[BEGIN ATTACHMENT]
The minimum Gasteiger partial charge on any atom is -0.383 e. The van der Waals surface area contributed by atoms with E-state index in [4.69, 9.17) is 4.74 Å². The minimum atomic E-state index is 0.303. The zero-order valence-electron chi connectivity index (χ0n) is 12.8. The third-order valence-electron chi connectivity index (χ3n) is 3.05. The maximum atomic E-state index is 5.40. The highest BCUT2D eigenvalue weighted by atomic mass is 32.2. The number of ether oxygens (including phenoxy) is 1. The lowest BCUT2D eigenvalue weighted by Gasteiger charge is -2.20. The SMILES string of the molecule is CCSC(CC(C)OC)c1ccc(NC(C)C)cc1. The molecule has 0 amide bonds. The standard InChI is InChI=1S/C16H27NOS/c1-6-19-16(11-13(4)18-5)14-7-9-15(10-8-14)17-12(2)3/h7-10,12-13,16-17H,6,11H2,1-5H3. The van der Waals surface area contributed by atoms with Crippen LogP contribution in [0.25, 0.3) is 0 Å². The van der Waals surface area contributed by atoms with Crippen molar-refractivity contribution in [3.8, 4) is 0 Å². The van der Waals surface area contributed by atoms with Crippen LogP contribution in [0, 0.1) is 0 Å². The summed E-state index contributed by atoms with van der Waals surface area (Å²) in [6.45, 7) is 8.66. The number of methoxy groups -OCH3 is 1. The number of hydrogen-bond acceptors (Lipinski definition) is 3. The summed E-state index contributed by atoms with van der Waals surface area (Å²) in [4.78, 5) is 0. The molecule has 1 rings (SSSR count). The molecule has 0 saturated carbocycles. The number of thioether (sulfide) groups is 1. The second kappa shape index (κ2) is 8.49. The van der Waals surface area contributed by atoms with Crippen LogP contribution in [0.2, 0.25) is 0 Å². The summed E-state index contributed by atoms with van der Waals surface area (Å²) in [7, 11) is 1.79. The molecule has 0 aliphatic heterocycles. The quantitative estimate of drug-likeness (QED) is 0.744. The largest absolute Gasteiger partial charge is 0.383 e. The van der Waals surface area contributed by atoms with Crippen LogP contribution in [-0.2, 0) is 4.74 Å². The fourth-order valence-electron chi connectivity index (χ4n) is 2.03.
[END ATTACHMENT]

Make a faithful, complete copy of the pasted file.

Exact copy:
The minimum Gasteiger partial charge on any atom is -0.383 e. The van der Waals surface area contributed by atoms with E-state index in [4.69, 9.17) is 4.74 Å². The minimum atomic E-state index is 0.303. The zero-order valence-electron chi connectivity index (χ0n) is 12.8. The third-order valence-electron chi connectivity index (χ3n) is 3.05. The maximum atomic E-state index is 5.40. The highest BCUT2D eigenvalue weighted by atomic mass is 32.2. The number of ether oxygens (including phenoxy) is 1. The lowest BCUT2D eigenvalue weighted by Gasteiger charge is -2.20. The SMILES string of the molecule is CCSC(CC(C)OC)c1ccc(NC(C)C)cc1. The molecule has 0 amide bonds. The standard InChI is InChI=1S/C16H27NOS/c1-6-19-16(11-13(4)18-5)14-7-9-15(10-8-14)17-12(2)3/h7-10,12-13,16-17H,6,11H2,1-5H3. The van der Waals surface area contributed by atoms with Crippen LogP contribution in [0.25, 0.3) is 0 Å². The van der Waals surface area contributed by atoms with Crippen molar-refractivity contribution in [3.8, 4) is 0 Å². The van der Waals surface area contributed by atoms with Crippen LogP contribution in [0, 0.1) is 0 Å². The summed E-state index contributed by atoms with van der Waals surface area (Å²) in [6.45, 7) is 8.66. The number of methoxy groups -OCH3 is 1. The number of hydrogen-bond acceptors (Lipinski definition) is 3. The summed E-state index contributed by atoms with van der Waals surface area (Å²) in [4.78, 5) is 0. The molecule has 1 rings (SSSR count). The molecule has 0 saturated carbocycles. The number of thioether (sulfide) groups is 1. The second kappa shape index (κ2) is 8.49. The van der Waals surface area contributed by atoms with Crippen LogP contribution in [0.2, 0.25) is 0 Å². The summed E-state index contributed by atoms with van der Waals surface area (Å²) in [7, 11) is 1.79. The molecule has 0 aliphatic heterocycles. The quantitative estimate of drug-likeness (QED) is 0.744. The largest absolute Gasteiger partial charge is 0.383 e. The van der Waals surface area contributed by atoms with Crippen LogP contribution in [-0.2, 0) is 4.74 Å². The fourth-order valence-electron chi connectivity index (χ4n) is 2.03.